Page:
Stop the local server and run the tests to ensure they fail:

django.urls.exceptions.NoReverseMatch: Reverse for 'log_in' not found.
'log_in' is not a valid view function or pattern name.

Now update our trips/views.py file.

# trips/views.py

from django.contrib.auth import get_user_model
from rest_framework import generics
from rest_framework_simplejwt.views import TokenObtainPairView # new

from .serializers import LogInSerializer, UserSerializer # changed


class SignUpView(generics.CreateAPIView):
    queryset = get_user_model().objects.all()
    serializer_class = UserSerializer


class LogInView(TokenObtainPairView): # new
    serializer_class = LogInSerializer

Then, let's update our trips/serializers.py file.

# trips/serializers.py

from django.contrib.auth import get_user_model
from rest_framework import serializers
from rest_framework_simplejwt.serializers import TokenObtainPairSerializer # new


# Hidden for clarity
class UserSerializer(serializers.ModelSerializer): ...


class LogInSerializer(TokenObtainPairSerializer): # new
    @classmethod
    def get_token(cls, user):
        token = super().get_token(user)
        user_data = UserSerializer(user).data
        for key, value in user_data.items():
            if key != 'id':
                token[key] = value
        return token

We programmed our log in function as we planned in the test. Let's break down the view:

  • We create a LogInView that simply extends the TokenObtainPairView and uses a custom LogInSerializer.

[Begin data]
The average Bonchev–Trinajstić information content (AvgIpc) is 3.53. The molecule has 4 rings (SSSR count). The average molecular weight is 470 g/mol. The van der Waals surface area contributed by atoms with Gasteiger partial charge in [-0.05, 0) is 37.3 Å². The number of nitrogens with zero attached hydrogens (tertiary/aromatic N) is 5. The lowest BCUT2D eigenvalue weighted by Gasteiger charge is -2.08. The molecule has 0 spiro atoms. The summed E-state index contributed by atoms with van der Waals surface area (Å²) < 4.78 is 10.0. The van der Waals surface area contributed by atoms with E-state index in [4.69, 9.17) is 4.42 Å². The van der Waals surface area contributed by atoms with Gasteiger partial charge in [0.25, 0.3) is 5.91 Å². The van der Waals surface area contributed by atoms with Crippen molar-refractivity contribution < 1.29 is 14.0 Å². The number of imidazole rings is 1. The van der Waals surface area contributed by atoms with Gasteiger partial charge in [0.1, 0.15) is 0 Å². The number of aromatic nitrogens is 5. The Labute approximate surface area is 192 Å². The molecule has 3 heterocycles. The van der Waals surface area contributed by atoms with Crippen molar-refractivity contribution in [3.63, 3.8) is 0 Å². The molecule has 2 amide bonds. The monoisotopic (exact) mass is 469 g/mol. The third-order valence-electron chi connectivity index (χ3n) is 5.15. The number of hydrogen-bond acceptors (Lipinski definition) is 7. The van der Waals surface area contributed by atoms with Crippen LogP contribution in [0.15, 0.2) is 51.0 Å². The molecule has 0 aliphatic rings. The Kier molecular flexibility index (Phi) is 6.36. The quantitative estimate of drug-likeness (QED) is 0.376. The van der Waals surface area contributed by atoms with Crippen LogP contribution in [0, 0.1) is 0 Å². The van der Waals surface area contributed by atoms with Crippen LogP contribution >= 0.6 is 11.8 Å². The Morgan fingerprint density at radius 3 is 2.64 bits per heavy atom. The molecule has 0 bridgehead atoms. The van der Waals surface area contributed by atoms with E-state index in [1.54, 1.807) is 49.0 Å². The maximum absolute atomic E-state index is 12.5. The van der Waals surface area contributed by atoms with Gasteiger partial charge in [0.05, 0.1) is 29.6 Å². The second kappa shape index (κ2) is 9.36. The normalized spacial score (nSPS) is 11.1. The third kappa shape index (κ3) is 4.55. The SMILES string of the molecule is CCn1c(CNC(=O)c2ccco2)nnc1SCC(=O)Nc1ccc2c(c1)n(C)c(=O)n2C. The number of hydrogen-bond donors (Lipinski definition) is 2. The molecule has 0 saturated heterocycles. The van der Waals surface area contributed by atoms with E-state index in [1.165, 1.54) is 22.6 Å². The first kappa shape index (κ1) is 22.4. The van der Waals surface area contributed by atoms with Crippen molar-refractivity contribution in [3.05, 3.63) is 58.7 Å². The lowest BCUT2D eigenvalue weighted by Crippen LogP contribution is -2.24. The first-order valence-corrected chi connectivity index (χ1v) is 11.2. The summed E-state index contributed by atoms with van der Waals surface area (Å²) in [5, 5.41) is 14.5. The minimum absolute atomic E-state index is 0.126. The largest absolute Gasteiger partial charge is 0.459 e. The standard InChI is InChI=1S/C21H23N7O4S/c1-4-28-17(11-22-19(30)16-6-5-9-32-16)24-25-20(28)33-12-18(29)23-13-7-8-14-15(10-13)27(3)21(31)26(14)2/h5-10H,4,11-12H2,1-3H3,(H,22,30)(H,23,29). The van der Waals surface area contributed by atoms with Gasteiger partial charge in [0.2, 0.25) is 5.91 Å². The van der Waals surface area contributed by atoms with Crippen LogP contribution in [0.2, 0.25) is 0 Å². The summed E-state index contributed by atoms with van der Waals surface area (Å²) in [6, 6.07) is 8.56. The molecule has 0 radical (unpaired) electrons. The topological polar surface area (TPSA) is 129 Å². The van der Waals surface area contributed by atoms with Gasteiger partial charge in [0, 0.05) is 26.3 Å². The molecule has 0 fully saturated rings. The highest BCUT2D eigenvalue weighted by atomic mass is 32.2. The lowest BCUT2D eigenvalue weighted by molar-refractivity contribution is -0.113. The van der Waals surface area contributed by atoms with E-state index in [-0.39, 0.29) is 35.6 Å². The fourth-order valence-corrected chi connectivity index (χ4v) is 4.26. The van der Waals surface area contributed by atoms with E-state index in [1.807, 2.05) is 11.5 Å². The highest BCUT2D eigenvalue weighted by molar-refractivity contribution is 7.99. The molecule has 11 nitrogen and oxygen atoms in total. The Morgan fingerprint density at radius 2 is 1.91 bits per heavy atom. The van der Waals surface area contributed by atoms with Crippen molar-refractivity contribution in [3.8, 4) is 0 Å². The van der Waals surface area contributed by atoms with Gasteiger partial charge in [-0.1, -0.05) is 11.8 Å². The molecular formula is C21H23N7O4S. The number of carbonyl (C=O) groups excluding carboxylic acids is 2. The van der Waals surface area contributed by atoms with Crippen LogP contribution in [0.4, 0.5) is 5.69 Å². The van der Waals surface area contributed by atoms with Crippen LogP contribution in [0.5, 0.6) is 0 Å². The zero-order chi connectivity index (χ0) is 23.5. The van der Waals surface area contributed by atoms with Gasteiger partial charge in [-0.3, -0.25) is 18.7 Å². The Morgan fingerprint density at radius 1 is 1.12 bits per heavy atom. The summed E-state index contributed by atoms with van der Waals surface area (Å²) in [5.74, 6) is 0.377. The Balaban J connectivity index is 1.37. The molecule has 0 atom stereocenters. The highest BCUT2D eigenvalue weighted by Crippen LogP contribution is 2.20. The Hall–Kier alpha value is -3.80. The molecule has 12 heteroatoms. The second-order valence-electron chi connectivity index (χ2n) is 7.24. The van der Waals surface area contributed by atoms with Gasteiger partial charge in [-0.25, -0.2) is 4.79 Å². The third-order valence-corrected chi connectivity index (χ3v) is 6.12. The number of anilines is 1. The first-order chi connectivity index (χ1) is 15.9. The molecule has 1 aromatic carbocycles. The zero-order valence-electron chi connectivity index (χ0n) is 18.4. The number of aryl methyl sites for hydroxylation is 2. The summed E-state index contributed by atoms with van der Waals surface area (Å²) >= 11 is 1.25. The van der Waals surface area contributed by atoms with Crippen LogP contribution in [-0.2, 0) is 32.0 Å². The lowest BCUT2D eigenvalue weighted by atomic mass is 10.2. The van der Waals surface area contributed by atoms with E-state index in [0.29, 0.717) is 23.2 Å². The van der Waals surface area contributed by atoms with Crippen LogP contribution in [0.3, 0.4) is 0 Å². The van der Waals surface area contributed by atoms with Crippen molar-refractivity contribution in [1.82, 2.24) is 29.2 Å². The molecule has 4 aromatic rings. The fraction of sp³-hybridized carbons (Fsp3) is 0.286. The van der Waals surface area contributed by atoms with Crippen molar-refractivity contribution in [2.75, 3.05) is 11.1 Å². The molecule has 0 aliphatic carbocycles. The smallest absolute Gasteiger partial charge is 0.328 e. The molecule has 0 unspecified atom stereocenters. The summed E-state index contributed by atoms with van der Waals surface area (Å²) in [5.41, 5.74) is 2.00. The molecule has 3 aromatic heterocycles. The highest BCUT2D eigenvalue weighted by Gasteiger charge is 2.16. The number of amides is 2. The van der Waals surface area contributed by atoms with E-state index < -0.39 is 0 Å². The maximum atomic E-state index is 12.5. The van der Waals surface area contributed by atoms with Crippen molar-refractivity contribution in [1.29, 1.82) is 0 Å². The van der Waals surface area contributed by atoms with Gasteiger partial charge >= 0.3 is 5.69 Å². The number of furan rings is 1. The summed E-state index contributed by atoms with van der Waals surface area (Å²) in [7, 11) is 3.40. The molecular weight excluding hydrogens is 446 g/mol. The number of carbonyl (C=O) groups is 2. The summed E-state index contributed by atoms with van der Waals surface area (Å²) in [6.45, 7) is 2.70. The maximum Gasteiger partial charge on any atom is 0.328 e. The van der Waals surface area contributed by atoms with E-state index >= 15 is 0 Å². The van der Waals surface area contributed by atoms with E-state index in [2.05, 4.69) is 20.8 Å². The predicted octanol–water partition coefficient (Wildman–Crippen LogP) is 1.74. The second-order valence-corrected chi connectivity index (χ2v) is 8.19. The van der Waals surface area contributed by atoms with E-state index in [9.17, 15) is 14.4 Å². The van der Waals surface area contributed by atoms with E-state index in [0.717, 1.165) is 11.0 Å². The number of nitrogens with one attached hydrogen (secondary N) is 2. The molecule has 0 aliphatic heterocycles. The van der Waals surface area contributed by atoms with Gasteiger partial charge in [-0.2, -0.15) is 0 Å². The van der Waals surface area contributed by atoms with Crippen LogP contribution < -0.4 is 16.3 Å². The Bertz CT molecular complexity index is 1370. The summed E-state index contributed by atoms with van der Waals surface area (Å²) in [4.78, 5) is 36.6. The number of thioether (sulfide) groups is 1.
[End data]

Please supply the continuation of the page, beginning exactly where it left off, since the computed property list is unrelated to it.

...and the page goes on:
• We create a LogInSerializer that serializes the User object and adds the data to the token payload as private claims. (We avoid overwriting the id claim, since the token already includes it by default. Refer back to the USER_ID_CLAIM setting.)

Link our new view to a URL in the existing configuration in taxi/urls.py:

# taxi/urls.py

from django.contrib import admin
from django.urls import path
from rest_framework_simplejwt.views import TokenRefreshView # new

from trips.views import SignUpView, LogInView # changed


urlpatterns = [
    path('admin/', admin.site.urls),
    path('api/sign_up/', SignUpView.as_view(), name='sign_up'),
    path('api/log_in/', LogInView.as_view(), name='log_in'), # new
    path('api/token/refresh/', TokenRefreshView.as_view(),
         name='token_refresh'), # new
]

Notice that we're also adding Simple JWT's token_refresh API endpoint. Users can submit the refresh token to this API to generate a new access token.

Run the authentication tests one last time to make sure they pass:

(env)$ python manage.py test trips.tests

Creating test database for alias 'default'...
System check identified no issues (0 silenced).
..
----------------------------------------------------------------------
Ran 2 tests in 0.657s

OK
Destroying test database for alias 'default'...

Sanity Check

Our authentication work is done! But, before moving on, ensure you can log in at http://localhost:8000/api/log_in/. Make sure the server is running! Enter in the JSON for your username and password.

For example:

{
    "username": "[email protected]",
    "password": "testpass123"
}

Then click the "POST" button.

drf log in page

You should see the following success screen:

drf log in page

You can also test via cURL in a new Terminal console. Make sure the server is still running!

First sign up for a new account:

$ curl -X POST http://localhost:8000/api/sign_up/ \
-H 'Content-Type: application/json' \
-d '
{
    "username": "[email protected]",
    "password1": "test",
    "password2": "test",
    "first_name": "michael",
    "last_name": "herman"
}
'
{
  "id": 3,
  "username": "[email protected]",
  "first_name": "michael",
  "last_name": "herman"
}

And then attempt to log in with the same credentials:

$ curl -X POST http://localhost:8000/api/log_in/ \
-H 'Content-Type: application/json' \
-d '
{
    "username": "[email protected]",
    "password": "test"
}
'
{
  "refresh": "<token>",
  "access": "<token>"
}



Mark as Completed